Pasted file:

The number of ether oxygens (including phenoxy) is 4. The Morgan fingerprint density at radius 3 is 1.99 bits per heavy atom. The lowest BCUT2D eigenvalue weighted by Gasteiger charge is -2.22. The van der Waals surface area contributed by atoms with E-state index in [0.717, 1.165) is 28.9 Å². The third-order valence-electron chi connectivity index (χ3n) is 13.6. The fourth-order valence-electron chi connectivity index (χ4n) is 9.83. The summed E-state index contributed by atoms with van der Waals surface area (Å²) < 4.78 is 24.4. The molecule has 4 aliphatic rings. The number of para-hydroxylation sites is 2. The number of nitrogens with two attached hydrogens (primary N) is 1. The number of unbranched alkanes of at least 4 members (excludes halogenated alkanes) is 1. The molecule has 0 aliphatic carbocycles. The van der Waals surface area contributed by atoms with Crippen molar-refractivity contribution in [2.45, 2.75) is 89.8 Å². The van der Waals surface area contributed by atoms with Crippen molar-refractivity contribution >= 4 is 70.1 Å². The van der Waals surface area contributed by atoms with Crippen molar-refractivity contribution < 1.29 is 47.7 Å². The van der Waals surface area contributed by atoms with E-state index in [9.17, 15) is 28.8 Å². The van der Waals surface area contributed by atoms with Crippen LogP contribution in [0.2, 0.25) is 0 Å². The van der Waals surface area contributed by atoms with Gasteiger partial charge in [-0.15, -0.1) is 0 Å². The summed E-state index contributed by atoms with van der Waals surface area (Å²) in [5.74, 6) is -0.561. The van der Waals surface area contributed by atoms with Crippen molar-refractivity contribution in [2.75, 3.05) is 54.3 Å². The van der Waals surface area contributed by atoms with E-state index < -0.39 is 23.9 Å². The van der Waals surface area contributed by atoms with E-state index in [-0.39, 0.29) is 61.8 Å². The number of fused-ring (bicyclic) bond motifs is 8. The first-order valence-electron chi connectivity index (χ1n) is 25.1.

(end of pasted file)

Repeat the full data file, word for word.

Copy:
The number of ether oxygens (including phenoxy) is 4. The Morgan fingerprint density at radius 3 is 1.99 bits per heavy atom. The lowest BCUT2D eigenvalue weighted by Gasteiger charge is -2.22. The van der Waals surface area contributed by atoms with E-state index in [0.717, 1.165) is 28.9 Å². The third-order valence-electron chi connectivity index (χ3n) is 13.6. The fourth-order valence-electron chi connectivity index (χ4n) is 9.83. The summed E-state index contributed by atoms with van der Waals surface area (Å²) < 4.78 is 24.4. The molecule has 4 aliphatic rings. The number of para-hydroxylation sites is 2. The number of nitrogens with two attached hydrogens (primary N) is 1. The number of unbranched alkanes of at least 4 members (excludes halogenated alkanes) is 1. The molecule has 0 aliphatic carbocycles. The van der Waals surface area contributed by atoms with Crippen molar-refractivity contribution in [2.45, 2.75) is 89.8 Å². The van der Waals surface area contributed by atoms with Crippen molar-refractivity contribution >= 4 is 70.1 Å². The van der Waals surface area contributed by atoms with Crippen molar-refractivity contribution < 1.29 is 47.7 Å². The van der Waals surface area contributed by atoms with E-state index in [9.17, 15) is 28.8 Å². The van der Waals surface area contributed by atoms with Crippen LogP contribution in [0.2, 0.25) is 0 Å². The van der Waals surface area contributed by atoms with Gasteiger partial charge in [-0.15, -0.1) is 0 Å². The summed E-state index contributed by atoms with van der Waals surface area (Å²) in [5.74, 6) is -0.561. The van der Waals surface area contributed by atoms with Crippen molar-refractivity contribution in [2.75, 3.05) is 54.3 Å². The van der Waals surface area contributed by atoms with E-state index < -0.39 is 23.9 Å². The van der Waals surface area contributed by atoms with E-state index in [-0.39, 0.29) is 61.8 Å². The number of fused-ring (bicyclic) bond motifs is 8. The first-order valence-electron chi connectivity index (χ1n) is 25.1.